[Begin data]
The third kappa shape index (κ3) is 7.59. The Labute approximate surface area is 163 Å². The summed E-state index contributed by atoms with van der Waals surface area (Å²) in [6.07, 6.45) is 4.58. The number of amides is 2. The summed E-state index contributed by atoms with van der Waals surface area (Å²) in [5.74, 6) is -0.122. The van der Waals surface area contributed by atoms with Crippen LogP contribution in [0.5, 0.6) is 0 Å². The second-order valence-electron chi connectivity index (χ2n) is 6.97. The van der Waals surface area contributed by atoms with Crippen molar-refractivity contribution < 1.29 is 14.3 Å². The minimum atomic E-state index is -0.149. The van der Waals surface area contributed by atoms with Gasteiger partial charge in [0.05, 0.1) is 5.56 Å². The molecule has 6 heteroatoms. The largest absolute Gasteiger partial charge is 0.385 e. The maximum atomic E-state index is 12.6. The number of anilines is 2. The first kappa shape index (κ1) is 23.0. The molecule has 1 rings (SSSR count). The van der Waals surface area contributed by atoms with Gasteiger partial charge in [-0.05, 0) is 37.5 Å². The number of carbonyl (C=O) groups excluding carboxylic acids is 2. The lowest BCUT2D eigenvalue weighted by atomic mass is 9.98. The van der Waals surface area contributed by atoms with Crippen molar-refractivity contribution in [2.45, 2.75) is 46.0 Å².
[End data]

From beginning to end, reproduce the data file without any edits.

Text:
The third kappa shape index (κ3) is 7.59. The Labute approximate surface area is 163 Å². The summed E-state index contributed by atoms with van der Waals surface area (Å²) in [6.07, 6.45) is 4.58. The number of amides is 2. The summed E-state index contributed by atoms with van der Waals surface area (Å²) in [5.74, 6) is -0.122. The van der Waals surface area contributed by atoms with Crippen LogP contribution in [0.5, 0.6) is 0 Å². The second-order valence-electron chi connectivity index (χ2n) is 6.97. The van der Waals surface area contributed by atoms with Crippen molar-refractivity contribution < 1.29 is 14.3 Å². The minimum atomic E-state index is -0.149. The van der Waals surface area contributed by atoms with Gasteiger partial charge in [0.05, 0.1) is 5.56 Å². The molecule has 6 heteroatoms. The largest absolute Gasteiger partial charge is 0.385 e. The maximum atomic E-state index is 12.6. The number of anilines is 2. The first kappa shape index (κ1) is 23.0. The molecule has 1 rings (SSSR count). The van der Waals surface area contributed by atoms with Gasteiger partial charge in [-0.05, 0) is 37.5 Å². The number of carbonyl (C=O) groups excluding carboxylic acids is 2. The lowest BCUT2D eigenvalue weighted by atomic mass is 9.98. The van der Waals surface area contributed by atoms with Crippen molar-refractivity contribution in [2.45, 2.75) is 46.0 Å².